stupor

noun

stu·​por ˈstü-pər How to pronounce stupor (audio)
ˈstyü-
1
: a condition of greatly dulled or completely suspended sense or sensibility
a drunken stupor
specifically : a chiefly mental condition marked by absence of spontaneous movement, greatly diminished responsiveness to stimulation, and usually impaired consciousness
2
: a state of extreme apathy or torpor resulting often from stress or shock : daze
Choose the Right Synonym for stupor

lethargy, languor, lassitude, stupor, torpor mean physical or mental inertness.

lethargy implies such drowsiness or aversion to activity as is induced by disease, injury, or drugs.

months of lethargy followed my accident

languor suggests inertia induced by an enervating climate or illness or love.

languor induced by a tropical vacation

lassitude stresses listlessness or indifference resulting from fatigue or poor health.

a depression marked by lassitude

stupor implies a deadening of the mind and senses by shock, narcotics, or intoxicants.

lapsed into an alcoholic stupor

torpor implies a state of suspended animation as of hibernating animals but may suggest merely extreme sluggishness.

a once alert mind now in a torpor

Examples of stupor in a Sentence

He fell into a drunken stupor. in a stupor of fatigue
Recent Examples on the Web Taking extremely high doses of these medications may lead to very slow, shallow breathing and stupor. Sayaka Blickenderfer, Health, 16 Mar. 2024 This includes a legendary gunfight in a New Mexico saloon in January 1880, when Billy shot Joe Grant dead for terrorizing the bar in a drunken stupor. Angelica Stabile, Fox News, 23 Nov. 2023 Other insects will be chilled into a stupor for a journey up to Honduras. Stephanie Nolen and Eleanor Lutz. Photography and Video By Federico Rios Escobar For The New York Times. Eleanor Lutz, New York Times, 29 Sep. 2023 At one point, Harry Nilsson and Keith Moon, in a drunken stupor, had urinated onto the studio’s recording console, leaving the electronics in an ungodly mess. Jordan Runtagh, Peoplemag, 31 Oct. 2023 In this phase, failing organs rebound, but patients might experience alopecia (hair loss) and other complications, including delirium, stupor and coma, convulsions, adrenal hemorrhage, and pancreatitis. Beth Mole, Ars Technica, 27 Oct. 2023 Blood runs down their arms after removing syringes while others pass out on the pavement or stumble through the busy road in a stupor. Megan Myers, Fox News, 24 Oct. 2023 Instead, the overwhelming majority of perps caught on camera in Class 57 tend to run, hide in locked trailers, slump over in an intoxicated stupor, or cooperate unhappily. Sam Russek, The New Republic, 20 Oct. 2023 Conversation-wise, the stupor is an opportune moment to reflect on the meals and hospitality shown to us. Julian Manning, Condé Nast Traveler, 18 Sep. 2023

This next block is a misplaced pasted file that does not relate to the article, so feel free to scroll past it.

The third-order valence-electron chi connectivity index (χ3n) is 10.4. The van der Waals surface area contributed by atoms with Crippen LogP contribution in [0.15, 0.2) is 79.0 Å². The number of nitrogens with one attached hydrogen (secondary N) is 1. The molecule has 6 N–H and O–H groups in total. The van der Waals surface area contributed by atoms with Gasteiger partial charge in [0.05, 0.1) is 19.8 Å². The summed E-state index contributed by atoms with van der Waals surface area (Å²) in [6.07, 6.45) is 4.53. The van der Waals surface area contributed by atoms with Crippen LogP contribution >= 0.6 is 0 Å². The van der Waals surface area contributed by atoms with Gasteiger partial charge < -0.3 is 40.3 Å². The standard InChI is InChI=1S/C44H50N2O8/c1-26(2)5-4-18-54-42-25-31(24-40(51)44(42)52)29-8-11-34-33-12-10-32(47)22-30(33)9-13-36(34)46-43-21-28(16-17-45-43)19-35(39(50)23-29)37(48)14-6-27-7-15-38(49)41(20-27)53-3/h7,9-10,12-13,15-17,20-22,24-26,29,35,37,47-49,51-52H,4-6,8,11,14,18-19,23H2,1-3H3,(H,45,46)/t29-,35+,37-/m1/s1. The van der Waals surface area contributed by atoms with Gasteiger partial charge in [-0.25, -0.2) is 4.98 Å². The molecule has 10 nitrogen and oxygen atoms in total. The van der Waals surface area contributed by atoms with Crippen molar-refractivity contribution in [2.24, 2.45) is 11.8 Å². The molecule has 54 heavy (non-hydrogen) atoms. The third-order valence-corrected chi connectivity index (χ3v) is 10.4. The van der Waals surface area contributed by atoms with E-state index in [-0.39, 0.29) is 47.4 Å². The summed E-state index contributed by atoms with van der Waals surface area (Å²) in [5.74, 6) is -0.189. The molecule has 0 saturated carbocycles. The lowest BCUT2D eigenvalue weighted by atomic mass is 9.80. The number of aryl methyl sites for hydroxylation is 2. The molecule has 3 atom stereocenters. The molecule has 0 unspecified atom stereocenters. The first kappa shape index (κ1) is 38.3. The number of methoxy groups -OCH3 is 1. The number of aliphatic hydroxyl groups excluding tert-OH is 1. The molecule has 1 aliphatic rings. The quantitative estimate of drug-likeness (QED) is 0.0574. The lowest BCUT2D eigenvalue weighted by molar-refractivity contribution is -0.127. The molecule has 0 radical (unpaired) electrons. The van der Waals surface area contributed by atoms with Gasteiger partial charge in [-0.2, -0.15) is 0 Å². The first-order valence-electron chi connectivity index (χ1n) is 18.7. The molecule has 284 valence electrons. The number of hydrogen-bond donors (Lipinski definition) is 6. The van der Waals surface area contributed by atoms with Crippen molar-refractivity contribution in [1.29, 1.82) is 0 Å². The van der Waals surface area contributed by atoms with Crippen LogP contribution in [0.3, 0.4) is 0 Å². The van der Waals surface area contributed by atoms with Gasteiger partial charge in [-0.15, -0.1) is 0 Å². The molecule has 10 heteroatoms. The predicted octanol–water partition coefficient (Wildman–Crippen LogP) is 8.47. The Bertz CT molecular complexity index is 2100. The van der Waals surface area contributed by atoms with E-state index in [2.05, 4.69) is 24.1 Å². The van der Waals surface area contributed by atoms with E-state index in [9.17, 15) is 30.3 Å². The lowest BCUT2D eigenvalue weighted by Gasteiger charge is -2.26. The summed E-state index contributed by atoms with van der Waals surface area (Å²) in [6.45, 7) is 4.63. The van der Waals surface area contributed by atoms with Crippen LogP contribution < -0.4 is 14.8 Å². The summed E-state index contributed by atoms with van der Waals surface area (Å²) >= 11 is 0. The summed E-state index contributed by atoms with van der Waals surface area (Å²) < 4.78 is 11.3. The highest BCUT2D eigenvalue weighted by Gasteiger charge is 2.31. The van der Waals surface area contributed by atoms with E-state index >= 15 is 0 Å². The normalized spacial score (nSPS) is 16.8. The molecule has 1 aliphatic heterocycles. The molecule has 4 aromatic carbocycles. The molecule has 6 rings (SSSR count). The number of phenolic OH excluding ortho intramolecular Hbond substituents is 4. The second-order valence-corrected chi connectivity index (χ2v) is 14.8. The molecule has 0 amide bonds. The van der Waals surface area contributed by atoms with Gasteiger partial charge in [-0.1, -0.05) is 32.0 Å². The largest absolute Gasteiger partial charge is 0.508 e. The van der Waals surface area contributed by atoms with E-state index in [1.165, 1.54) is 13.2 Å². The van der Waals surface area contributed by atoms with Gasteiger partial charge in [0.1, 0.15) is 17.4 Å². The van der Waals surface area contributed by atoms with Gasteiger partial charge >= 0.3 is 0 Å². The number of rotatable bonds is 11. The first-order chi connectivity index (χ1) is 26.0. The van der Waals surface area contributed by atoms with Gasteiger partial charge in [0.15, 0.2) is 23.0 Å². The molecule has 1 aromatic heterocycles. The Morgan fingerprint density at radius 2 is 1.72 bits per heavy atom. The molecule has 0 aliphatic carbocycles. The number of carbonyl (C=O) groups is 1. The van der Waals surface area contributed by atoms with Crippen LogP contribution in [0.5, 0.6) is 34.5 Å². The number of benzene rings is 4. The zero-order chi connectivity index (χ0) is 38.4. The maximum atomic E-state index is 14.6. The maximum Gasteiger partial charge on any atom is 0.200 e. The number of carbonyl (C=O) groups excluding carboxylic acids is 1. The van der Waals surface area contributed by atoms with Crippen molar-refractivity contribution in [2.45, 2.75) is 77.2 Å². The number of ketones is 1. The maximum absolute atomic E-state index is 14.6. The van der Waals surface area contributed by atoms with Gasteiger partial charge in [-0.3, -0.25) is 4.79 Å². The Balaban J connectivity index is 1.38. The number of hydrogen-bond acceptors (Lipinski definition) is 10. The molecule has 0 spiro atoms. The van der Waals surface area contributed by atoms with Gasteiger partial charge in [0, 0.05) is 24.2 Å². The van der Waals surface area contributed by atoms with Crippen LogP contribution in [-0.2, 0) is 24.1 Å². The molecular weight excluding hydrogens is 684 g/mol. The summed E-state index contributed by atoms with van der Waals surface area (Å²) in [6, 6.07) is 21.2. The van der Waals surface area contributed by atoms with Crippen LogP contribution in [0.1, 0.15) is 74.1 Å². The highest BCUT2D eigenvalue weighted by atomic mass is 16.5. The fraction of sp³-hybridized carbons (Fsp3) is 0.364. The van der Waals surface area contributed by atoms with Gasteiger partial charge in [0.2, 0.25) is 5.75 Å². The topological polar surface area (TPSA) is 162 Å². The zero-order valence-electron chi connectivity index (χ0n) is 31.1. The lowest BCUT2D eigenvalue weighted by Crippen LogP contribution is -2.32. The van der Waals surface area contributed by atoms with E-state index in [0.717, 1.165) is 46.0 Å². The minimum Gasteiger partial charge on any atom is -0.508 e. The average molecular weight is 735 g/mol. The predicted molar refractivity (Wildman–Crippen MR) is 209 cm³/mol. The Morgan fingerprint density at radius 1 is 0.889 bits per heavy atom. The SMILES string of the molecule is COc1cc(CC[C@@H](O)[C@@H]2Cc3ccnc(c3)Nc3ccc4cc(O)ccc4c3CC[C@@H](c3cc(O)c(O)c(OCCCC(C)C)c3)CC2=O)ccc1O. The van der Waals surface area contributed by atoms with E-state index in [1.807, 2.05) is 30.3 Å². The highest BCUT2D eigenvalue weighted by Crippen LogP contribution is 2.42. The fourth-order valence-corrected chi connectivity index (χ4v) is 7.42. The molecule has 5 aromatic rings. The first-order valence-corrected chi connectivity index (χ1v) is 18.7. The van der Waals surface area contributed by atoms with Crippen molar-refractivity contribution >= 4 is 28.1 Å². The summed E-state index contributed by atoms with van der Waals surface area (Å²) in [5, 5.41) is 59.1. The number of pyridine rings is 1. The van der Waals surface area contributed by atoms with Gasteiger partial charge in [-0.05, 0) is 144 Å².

These examples are programmatically compiled from various online sources to illustrate current usage of the word 'stupor.' Any opinions expressed in the examples do not represent those of Merriam-Webster or its editors. Send us feedback about these examples.

Word History

Etymology

Middle English, from Latin, from stupēre

First Known Use

14th century, in the meaning defined at sense 1

Time Traveler
The first known use of stupor was in the 14th century

Dictionary Entries Near stupor

Cite this Entry

“Stupor.” Merriam-Webster.com Dictionary, Merriam-Webster, https://www.merriam-webster.com/dictionary/stupor. Accessed 13 Apr. 2024.

Kids Definition

stupor

noun
stu·​por ˈst(y)ü-pər How to pronounce stupor (audio)
1
: a condition of greatly dulled or completely suspended sense or feeling
drifted into a pleasant, dreamy stupor
2
: a state of dullness or lack of interest resulting often from stress or shock

Medical Definition

stupor

noun
stu·​por ˈst(y)ü-pər How to pronounce stupor (audio)
: a condition of greatly dulled or completely suspended sense or sensibility
a drunken stupor
specifically : a chiefly mental condition marked by absence of spontaneous movement, greatly diminished responsiveness to stimulation, and usually impaired consciousness

More from Merriam-Webster on stupor

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